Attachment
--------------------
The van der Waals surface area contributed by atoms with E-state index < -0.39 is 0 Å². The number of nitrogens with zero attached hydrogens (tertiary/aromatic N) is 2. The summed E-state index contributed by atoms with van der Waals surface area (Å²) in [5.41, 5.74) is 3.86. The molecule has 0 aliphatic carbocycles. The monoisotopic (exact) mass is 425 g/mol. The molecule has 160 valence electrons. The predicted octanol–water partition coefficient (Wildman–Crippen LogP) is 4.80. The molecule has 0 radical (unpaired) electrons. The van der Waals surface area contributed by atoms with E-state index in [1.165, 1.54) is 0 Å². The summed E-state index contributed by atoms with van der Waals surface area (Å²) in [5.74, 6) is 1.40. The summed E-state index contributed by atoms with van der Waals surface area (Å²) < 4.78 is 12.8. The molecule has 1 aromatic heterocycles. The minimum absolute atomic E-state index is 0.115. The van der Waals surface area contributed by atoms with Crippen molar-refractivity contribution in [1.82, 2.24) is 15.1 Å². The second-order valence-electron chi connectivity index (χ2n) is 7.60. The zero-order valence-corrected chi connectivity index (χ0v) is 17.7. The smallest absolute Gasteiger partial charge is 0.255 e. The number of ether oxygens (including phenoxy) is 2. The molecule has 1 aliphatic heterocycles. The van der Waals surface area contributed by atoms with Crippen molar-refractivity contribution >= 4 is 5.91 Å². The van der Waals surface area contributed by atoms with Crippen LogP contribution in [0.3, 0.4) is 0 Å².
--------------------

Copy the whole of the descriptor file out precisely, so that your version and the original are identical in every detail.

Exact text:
The van der Waals surface area contributed by atoms with E-state index < -0.39 is 0 Å². The number of nitrogens with zero attached hydrogens (tertiary/aromatic N) is 2. The summed E-state index contributed by atoms with van der Waals surface area (Å²) in [5.41, 5.74) is 3.86. The molecule has 0 aliphatic carbocycles. The monoisotopic (exact) mass is 425 g/mol. The molecule has 160 valence electrons. The predicted octanol–water partition coefficient (Wildman–Crippen LogP) is 4.80. The molecule has 0 radical (unpaired) electrons. The van der Waals surface area contributed by atoms with E-state index in [1.165, 1.54) is 0 Å². The summed E-state index contributed by atoms with van der Waals surface area (Å²) in [5.74, 6) is 1.40. The summed E-state index contributed by atoms with van der Waals surface area (Å²) < 4.78 is 12.8. The molecule has 1 aromatic heterocycles. The minimum absolute atomic E-state index is 0.115. The van der Waals surface area contributed by atoms with Crippen molar-refractivity contribution in [1.82, 2.24) is 15.1 Å². The second-order valence-electron chi connectivity index (χ2n) is 7.60. The zero-order valence-corrected chi connectivity index (χ0v) is 17.7. The smallest absolute Gasteiger partial charge is 0.255 e. The number of ether oxygens (including phenoxy) is 2. The molecule has 1 aliphatic heterocycles. The van der Waals surface area contributed by atoms with Crippen molar-refractivity contribution >= 4 is 5.91 Å². The van der Waals surface area contributed by atoms with Crippen LogP contribution in [0.3, 0.4) is 0 Å².